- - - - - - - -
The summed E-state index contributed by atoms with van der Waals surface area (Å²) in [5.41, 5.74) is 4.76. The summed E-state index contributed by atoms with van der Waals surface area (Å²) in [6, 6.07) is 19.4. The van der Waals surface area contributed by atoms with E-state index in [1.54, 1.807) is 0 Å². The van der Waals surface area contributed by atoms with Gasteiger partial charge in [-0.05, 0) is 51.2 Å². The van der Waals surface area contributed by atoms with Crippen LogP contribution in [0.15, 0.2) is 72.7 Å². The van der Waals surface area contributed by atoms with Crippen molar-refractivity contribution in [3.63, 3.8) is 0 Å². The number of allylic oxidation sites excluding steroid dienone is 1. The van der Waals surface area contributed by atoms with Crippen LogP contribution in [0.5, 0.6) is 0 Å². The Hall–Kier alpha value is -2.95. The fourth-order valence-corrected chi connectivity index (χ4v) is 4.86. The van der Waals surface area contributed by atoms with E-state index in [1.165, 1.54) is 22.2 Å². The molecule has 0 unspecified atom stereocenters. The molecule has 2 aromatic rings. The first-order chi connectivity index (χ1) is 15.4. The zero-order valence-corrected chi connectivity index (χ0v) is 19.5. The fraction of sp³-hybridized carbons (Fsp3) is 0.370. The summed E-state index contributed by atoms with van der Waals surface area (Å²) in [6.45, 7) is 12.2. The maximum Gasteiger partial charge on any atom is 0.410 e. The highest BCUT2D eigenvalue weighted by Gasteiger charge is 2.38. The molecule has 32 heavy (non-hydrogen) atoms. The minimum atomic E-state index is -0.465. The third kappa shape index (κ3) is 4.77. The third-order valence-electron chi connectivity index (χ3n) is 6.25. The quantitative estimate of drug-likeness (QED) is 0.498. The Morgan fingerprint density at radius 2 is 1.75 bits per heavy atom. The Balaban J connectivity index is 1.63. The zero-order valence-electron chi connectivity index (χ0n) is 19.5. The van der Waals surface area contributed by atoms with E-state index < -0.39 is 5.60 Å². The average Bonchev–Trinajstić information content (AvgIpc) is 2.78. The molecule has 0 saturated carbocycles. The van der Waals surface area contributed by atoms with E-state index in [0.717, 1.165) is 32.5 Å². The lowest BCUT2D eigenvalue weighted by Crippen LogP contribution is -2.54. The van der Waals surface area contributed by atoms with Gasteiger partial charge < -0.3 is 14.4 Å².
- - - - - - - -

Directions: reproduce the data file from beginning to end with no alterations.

The summed E-state index contributed by atoms with van der Waals surface area (Å²) in [5.41, 5.74) is 4.76. The summed E-state index contributed by atoms with van der Waals surface area (Å²) in [6, 6.07) is 19.4. The van der Waals surface area contributed by atoms with E-state index in [1.54, 1.807) is 0 Å². The van der Waals surface area contributed by atoms with Gasteiger partial charge in [-0.05, 0) is 51.2 Å². The van der Waals surface area contributed by atoms with Crippen LogP contribution in [0.15, 0.2) is 72.7 Å². The van der Waals surface area contributed by atoms with Crippen molar-refractivity contribution in [3.63, 3.8) is 0 Å². The number of allylic oxidation sites excluding steroid dienone is 1. The van der Waals surface area contributed by atoms with Crippen LogP contribution in [0.5, 0.6) is 0 Å². The Hall–Kier alpha value is -2.95. The fourth-order valence-corrected chi connectivity index (χ4v) is 4.86. The van der Waals surface area contributed by atoms with E-state index in [1.165, 1.54) is 22.2 Å². The molecule has 0 unspecified atom stereocenters. The molecule has 2 aromatic rings. The first-order chi connectivity index (χ1) is 15.4. The zero-order valence-corrected chi connectivity index (χ0v) is 19.5. The fraction of sp³-hybridized carbons (Fsp3) is 0.370. The summed E-state index contributed by atoms with van der Waals surface area (Å²) in [6.45, 7) is 12.2. The maximum Gasteiger partial charge on any atom is 0.410 e. The highest BCUT2D eigenvalue weighted by Gasteiger charge is 2.38. The molecule has 32 heavy (non-hydrogen) atoms. The minimum atomic E-state index is -0.465. The third kappa shape index (κ3) is 4.77. The third-order valence-electron chi connectivity index (χ3n) is 6.25. The quantitative estimate of drug-likeness (QED) is 0.498. The Morgan fingerprint density at radius 2 is 1.75 bits per heavy atom. The Balaban J connectivity index is 1.63. The zero-order valence-electron chi connectivity index (χ0n) is 19.5. The van der Waals surface area contributed by atoms with E-state index < -0.39 is 5.60 Å². The average Bonchev–Trinajstić information content (AvgIpc) is 2.78. The molecule has 0 saturated carbocycles. The van der Waals surface area contributed by atoms with E-state index in [0.717, 1.165) is 32.5 Å². The lowest BCUT2D eigenvalue weighted by Crippen LogP contribution is -2.54. The van der Waals surface area contributed by atoms with Gasteiger partial charge < -0.3 is 14.4 Å².